All entries for July 2010

July 26, 2010

Development and application of interpersonal skills in different contexts

My broad argument is that doing something well in terms of cognitive development, the affective domain or development of psycho-motor skills can be used as a basis for development in other areas too. Here I want to say something about the development of interpersonal skills in relation to higher skills development more generally.

A 'Listening and Interpersonal Skills Review' was produced in 2007 by Therese Shepherd, Julia Braham and Carol Elston of the University of Leeds. Their paper offers the non-subject specialist an overview of the literature which has influenced the development of listening and interpersonal skills in UK higher education.  It refers to articles, seminal texts and writers within the field.  The importance of these skills within occupational and educational domains is also highlighted. See:

However, transfer of knowledge between education and work in professional contexts is problematic, because of the challenge of combining the various relevant aspects of knowledge and skill into an integrated, holistic, performance (Michael Eraut has written about this - see, for example,

Difficulties getting labour market information on consequences of subject choice

Another contribution I made in a debate about role of labour market information (LMI) at a Symposium on Lifelong Learning held in Glasgow in June 2010:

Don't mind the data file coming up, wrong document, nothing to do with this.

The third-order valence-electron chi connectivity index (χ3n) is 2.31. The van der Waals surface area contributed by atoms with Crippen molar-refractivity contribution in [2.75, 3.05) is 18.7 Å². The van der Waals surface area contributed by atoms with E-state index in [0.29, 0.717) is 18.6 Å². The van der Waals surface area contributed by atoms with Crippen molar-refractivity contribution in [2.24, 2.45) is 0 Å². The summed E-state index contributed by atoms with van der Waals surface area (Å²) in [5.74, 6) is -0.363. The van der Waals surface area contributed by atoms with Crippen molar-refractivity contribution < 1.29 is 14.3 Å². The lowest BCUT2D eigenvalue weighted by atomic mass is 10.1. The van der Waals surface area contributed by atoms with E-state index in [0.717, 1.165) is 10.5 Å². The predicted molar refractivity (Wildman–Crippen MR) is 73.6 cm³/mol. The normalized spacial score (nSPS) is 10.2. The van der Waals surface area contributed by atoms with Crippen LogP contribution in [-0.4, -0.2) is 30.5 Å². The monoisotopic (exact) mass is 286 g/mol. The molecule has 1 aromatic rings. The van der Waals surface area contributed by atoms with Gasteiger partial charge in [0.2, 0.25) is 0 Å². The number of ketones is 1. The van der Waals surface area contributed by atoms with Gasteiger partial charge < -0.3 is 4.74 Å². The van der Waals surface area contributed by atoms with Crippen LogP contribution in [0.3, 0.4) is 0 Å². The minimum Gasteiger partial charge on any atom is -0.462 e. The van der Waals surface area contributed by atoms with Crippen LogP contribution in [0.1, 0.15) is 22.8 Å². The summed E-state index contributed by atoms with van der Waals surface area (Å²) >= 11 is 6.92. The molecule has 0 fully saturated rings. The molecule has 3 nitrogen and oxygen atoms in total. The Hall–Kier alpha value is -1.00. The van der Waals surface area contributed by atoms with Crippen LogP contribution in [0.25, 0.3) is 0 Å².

Yes I wanted to say something we’ve picked up on the information, advice and guidance front. An issue I think is important following on from that point about information, is actually just to look at where people go in terms of the careers after following certain paths and the information associated with that. I think it ties back to the point about languages and also to a certain extent the challenges associated with maths. I mean one of the disadvantages of the modular and credit systems is to a certain extent you can do things which duck away from certain areas which are actually quite demanding, like languages and subjects which have a mathematical underpinning. They have really serious labour market consequences and the premiums if you do these sorts of things well are astonishing. Now you come into a different area because when you give people this type of information: you come up with things like if you get a Degree in a non numerate subject which is a 2:2 or below, you know in the following 5 years after graduation your prospects are greater than somebody who got a first or a 2:1 in a non numerate subject. Absolutely stunning in terms of the difference. Now there might be other reasons why you want to do different sort of things, but there is opposition to that type of information being given at the school level. In an English context you have the case where, again, it is better to take difficult subjects like languages and maths and do less well, but you try telling that to head teachers in England, you know they go crazy. I thought I was going to be beaten up once when I said that, because they concerned with school performance tables. But they’re the sorts of things where the information comes and then the point about the guidance, you’re absolutely right, the guidance comes later. I think you are also right to focus on the client, addressing people not about where they fit in terms of a qualification or where they fit in terms of giving them a course, but where they fit as an individual. It is interesting in that sense that the French system, bilan de competence, gave them a right to a number of days where they reassessed their career as an individual with a guidance practitioner. So I do think that’s right, but I do think there are also things we can do on the information side and to address this confidence issue.